January 8, 2014; Biz CEOs
For those inclined to make New Year’s resolutions, it’s safe to assume that most have probably been made—and a few already broken—by mid-January. But if you are a nonprofit board member or a nonprofit executive looking to improve your board’s effectiveness, it’s certainly not too late to reflect on what might be accomplished in 2014.
Author Joseph John offers twelve resolutions for nonprofit boards to consider. He suggests two important steps to take before making any resolutions:
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- First, make a candid assessment of where your organization falls on what he calls the “mediocrity-good-great continuum,” because that will determine where the energy needs to go to keep things moving in the right direction.
- Second, create a timeline of milestones from your organization’s history, to help board and staff appreciate where you’ve come from and to discern patterns or reinforce lessons learned that might point the way forward.
Of the twelve resolutions offered, some speak to boards as a whole. For example, “Dust off the bylaws, vision, mission and values.” Many organizations do this each time they go through a strategic planning process, but it can be helpful to step back and take a hard look at these organizational lodestars in-between planning cycles, too—especially at moments of leadership transition (staff or board) or when it’s clear that the external environment is shifting in some important way.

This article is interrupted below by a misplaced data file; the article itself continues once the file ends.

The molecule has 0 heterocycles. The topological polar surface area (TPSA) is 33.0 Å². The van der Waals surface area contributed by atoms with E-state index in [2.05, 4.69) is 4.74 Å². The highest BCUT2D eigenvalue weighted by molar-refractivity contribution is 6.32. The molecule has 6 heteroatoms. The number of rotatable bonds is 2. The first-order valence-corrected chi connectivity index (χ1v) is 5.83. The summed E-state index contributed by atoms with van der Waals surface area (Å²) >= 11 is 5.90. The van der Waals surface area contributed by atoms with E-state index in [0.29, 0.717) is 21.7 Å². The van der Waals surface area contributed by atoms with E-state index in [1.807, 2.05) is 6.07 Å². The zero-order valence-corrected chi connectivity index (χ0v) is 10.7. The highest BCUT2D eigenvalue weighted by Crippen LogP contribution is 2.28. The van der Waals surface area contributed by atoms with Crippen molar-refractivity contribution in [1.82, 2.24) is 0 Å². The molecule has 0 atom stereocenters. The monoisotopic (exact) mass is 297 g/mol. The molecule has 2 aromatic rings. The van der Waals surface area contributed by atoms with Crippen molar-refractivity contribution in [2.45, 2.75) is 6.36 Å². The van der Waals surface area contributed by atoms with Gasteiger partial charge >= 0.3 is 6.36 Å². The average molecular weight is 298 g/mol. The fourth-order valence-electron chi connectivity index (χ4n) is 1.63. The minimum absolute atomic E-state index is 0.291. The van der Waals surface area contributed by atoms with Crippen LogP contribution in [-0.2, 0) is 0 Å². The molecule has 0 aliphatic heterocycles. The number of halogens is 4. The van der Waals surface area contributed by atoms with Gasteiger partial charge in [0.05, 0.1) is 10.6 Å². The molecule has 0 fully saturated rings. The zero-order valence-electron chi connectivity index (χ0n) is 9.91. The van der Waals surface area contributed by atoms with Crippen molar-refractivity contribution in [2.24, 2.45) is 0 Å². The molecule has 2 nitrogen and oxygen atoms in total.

Other resolutions speak to individual board members, including “Raise your hand” (as opposed to sitting on your hands) and “Take ownership.” The collective actions of a board will shape the future of any nonprofit. But unless individual board members feel they have a personal stake in the organization’s work and raise their hands—to ask the difficult questions or to take on the challenging assignments—any nonprofit will struggle to succeed.
As with making personal resolutions, the key is to set manageable goals and to review and renew them throughout the year. John recommends that boards look over his twelve suggested resolutions and rank-order them based on what’s actionable—and achievable.
Has your board made any 2014 resolutions? Have you made any for yourself as a nonprofit board member? If so, NPQ would love to hear from you. Share your resolutions with us while the year is still fresh.—Eileen Cunniffe